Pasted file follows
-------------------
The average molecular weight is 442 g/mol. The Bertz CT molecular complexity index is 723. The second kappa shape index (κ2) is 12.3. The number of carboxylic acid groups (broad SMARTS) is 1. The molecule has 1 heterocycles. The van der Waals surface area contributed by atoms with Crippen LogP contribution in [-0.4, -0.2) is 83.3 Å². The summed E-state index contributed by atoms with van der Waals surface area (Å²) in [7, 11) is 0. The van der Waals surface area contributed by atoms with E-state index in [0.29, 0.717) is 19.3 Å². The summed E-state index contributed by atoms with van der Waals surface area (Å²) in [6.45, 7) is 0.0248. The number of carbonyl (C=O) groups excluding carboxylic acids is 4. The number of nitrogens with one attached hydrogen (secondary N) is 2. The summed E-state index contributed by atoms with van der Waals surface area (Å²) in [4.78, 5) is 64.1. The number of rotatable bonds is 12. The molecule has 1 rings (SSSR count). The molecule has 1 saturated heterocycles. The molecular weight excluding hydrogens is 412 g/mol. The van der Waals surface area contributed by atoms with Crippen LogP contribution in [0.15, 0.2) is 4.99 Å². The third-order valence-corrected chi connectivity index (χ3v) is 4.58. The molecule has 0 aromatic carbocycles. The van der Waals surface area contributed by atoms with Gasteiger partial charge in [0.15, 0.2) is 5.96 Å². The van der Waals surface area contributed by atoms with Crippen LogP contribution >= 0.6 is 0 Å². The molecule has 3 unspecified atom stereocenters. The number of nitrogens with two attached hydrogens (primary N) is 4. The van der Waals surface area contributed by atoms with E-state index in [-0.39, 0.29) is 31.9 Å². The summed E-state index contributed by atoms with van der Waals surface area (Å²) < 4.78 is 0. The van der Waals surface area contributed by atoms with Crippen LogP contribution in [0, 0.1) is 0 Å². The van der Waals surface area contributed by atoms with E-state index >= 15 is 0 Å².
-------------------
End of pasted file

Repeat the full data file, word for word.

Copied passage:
The average molecular weight is 442 g/mol. The Bertz CT molecular complexity index is 723. The second kappa shape index (κ2) is 12.3. The number of carboxylic acid groups (broad SMARTS) is 1. The molecule has 1 heterocycles. The van der Waals surface area contributed by atoms with Crippen LogP contribution in [-0.4, -0.2) is 83.3 Å². The summed E-state index contributed by atoms with van der Waals surface area (Å²) in [7, 11) is 0. The van der Waals surface area contributed by atoms with E-state index in [0.29, 0.717) is 19.3 Å². The summed E-state index contributed by atoms with van der Waals surface area (Å²) in [6.45, 7) is 0.0248. The number of carbonyl (C=O) groups excluding carboxylic acids is 4. The number of nitrogens with one attached hydrogen (secondary N) is 2. The summed E-state index contributed by atoms with van der Waals surface area (Å²) in [4.78, 5) is 64.1. The number of rotatable bonds is 12. The molecule has 1 rings (SSSR count). The molecule has 1 saturated heterocycles. The molecular weight excluding hydrogens is 412 g/mol. The van der Waals surface area contributed by atoms with Crippen LogP contribution in [0.15, 0.2) is 4.99 Å². The third-order valence-corrected chi connectivity index (χ3v) is 4.58. The molecule has 0 aromatic carbocycles. The van der Waals surface area contributed by atoms with Gasteiger partial charge in [0.15, 0.2) is 5.96 Å². The van der Waals surface area contributed by atoms with Crippen LogP contribution >= 0.6 is 0 Å². The molecule has 3 unspecified atom stereocenters. The number of nitrogens with two attached hydrogens (primary N) is 4. The van der Waals surface area contributed by atoms with E-state index in [-0.39, 0.29) is 31.9 Å². The summed E-state index contributed by atoms with van der Waals surface area (Å²) < 4.78 is 0. The van der Waals surface area contributed by atoms with Crippen LogP contribution in [0, 0.1) is 0 Å². The van der Waals surface area contributed by atoms with E-state index >= 15 is 0 Å².